NetWellness is a global, community service providing quality, unbiased health information from our partner university faculty. NetWellness is commercial-free and does not accept advertising.
Tuesday, September 27, 2016
Colon Cancer Question
Hi, I would just like your opinion. Let me start by saying that I suffer from health anxiety and have for almost a year. Yesterday morning I had a bowel movement and there was a drop of red blood on paper and a couple drops on the stool. Of course, I thought of colon cancer. I went to an urgent care center right away and the doctor gave me a rectal exam(finger) and then used something called an anoscope. He said he saw an internal hemmroid and it was bleeding a bit. When he took out anoscope it had some blood on it. He told me to take stool softener. I drank alot of water and took a softener (metamucil). This morning I had a bowel movement and there was no blood at all. The only thing was that when I wiped, there was a small amount of mucus on the paper. Could this be from the hemmroid? Any reason i should worry and get colonoscopy? I am 36 years old and no family history of colon cancer. Please respond to put my mind at ease.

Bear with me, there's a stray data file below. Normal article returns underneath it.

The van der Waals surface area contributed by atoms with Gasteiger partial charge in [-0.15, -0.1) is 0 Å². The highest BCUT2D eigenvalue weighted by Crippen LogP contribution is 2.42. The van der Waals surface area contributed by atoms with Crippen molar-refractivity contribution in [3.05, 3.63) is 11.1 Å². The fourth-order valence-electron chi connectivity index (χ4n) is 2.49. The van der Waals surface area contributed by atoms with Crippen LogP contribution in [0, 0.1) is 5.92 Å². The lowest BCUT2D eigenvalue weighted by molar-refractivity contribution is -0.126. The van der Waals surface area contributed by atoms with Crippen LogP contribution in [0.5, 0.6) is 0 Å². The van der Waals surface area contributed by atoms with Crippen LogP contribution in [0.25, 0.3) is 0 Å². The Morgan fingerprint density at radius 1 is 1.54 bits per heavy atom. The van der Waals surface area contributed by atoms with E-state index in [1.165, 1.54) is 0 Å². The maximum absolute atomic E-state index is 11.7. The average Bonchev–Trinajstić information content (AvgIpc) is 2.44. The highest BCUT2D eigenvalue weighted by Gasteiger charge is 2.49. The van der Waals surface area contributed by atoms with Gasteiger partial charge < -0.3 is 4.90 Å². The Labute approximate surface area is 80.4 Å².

Colon cancer is more common in people over the age of 50 or and for this reason it's recommended that these individuals get screened for colon cancer and a colonoscopy is one way to do this. People with a family history of colon cancer in a parent or sibling (especially if the family member had colon cancer at a young age) should also be evaluated.
In a young person with no family history of colon cancer, bleeding is likely from hemorrhoids. If a young person has rectal bleeding and diarrhea - an infection or inflammatory bowel disease may be the reason. If you are having very intermittent bleeding, it's likely it is from hemorrhoids and a trial of treating the hemorrhoids and avoiding constipation would be reasonable. If you're having other symptoms too (for ex. unintentional weight loss, diarrhea, abdominal pain etc.) your healthcare provider may recommend additional evaluation.
Julia Gore Thornton, MD
Assistant Professor of Medicine
School of Medicine
Case Western Reserve University